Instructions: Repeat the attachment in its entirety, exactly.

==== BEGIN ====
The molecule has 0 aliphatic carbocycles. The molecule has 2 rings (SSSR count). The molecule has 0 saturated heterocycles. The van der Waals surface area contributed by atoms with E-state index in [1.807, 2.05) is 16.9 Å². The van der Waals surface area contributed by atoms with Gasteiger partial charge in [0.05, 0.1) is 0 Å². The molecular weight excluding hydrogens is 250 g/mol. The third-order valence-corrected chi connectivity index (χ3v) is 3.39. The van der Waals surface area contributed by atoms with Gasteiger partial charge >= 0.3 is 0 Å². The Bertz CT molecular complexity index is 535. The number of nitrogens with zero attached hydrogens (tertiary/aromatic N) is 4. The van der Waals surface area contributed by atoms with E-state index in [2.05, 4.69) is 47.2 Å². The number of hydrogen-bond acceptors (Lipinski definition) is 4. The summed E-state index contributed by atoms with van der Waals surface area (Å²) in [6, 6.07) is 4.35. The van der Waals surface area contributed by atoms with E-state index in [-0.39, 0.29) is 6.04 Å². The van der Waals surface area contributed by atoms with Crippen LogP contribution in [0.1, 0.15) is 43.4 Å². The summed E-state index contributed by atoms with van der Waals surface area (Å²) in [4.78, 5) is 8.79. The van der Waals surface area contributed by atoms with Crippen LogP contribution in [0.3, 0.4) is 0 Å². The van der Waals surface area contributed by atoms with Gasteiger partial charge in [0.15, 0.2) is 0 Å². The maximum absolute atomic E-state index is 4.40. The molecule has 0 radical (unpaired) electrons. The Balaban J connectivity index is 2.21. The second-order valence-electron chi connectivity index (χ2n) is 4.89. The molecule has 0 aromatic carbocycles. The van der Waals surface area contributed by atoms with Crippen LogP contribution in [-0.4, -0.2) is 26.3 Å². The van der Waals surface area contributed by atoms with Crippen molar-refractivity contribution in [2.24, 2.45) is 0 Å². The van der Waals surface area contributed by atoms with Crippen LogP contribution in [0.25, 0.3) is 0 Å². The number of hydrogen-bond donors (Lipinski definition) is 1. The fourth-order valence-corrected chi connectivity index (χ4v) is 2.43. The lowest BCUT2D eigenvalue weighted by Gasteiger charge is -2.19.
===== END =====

The molecule has 0 aliphatic carbocycles. The molecule has 2 rings (SSSR count). The molecule has 0 saturated heterocycles. The van der Waals surface area contributed by atoms with E-state index in [1.807, 2.05) is 16.9 Å². The van der Waals surface area contributed by atoms with Gasteiger partial charge in [0.05, 0.1) is 0 Å². The molecular weight excluding hydrogens is 250 g/mol. The third-order valence-corrected chi connectivity index (χ3v) is 3.39. The van der Waals surface area contributed by atoms with Gasteiger partial charge >= 0.3 is 0 Å². The Bertz CT molecular complexity index is 535. The number of nitrogens with zero attached hydrogens (tertiary/aromatic N) is 4. The van der Waals surface area contributed by atoms with E-state index in [2.05, 4.69) is 47.2 Å². The number of hydrogen-bond acceptors (Lipinski definition) is 4. The summed E-state index contributed by atoms with van der Waals surface area (Å²) in [6, 6.07) is 4.35. The van der Waals surface area contributed by atoms with E-state index in [-0.39, 0.29) is 6.04 Å². The van der Waals surface area contributed by atoms with Crippen LogP contribution in [0.1, 0.15) is 43.4 Å². The summed E-state index contributed by atoms with van der Waals surface area (Å²) in [4.78, 5) is 8.79. The van der Waals surface area contributed by atoms with Crippen LogP contribution in [0.3, 0.4) is 0 Å². The van der Waals surface area contributed by atoms with Gasteiger partial charge in [0.15, 0.2) is 0 Å². The maximum absolute atomic E-state index is 4.40. The molecule has 0 radical (unpaired) electrons. The Balaban J connectivity index is 2.21. The second-order valence-electron chi connectivity index (χ2n) is 4.89. The molecule has 0 aromatic carbocycles. The van der Waals surface area contributed by atoms with Crippen LogP contribution in [-0.4, -0.2) is 26.3 Å². The van der Waals surface area contributed by atoms with Crippen molar-refractivity contribution in [2.24, 2.45) is 0 Å². The van der Waals surface area contributed by atoms with Crippen LogP contribution in [0.25, 0.3) is 0 Å². The number of hydrogen-bond donors (Lipinski definition) is 1. The fourth-order valence-corrected chi connectivity index (χ4v) is 2.43. The lowest BCUT2D eigenvalue weighted by Gasteiger charge is -2.19.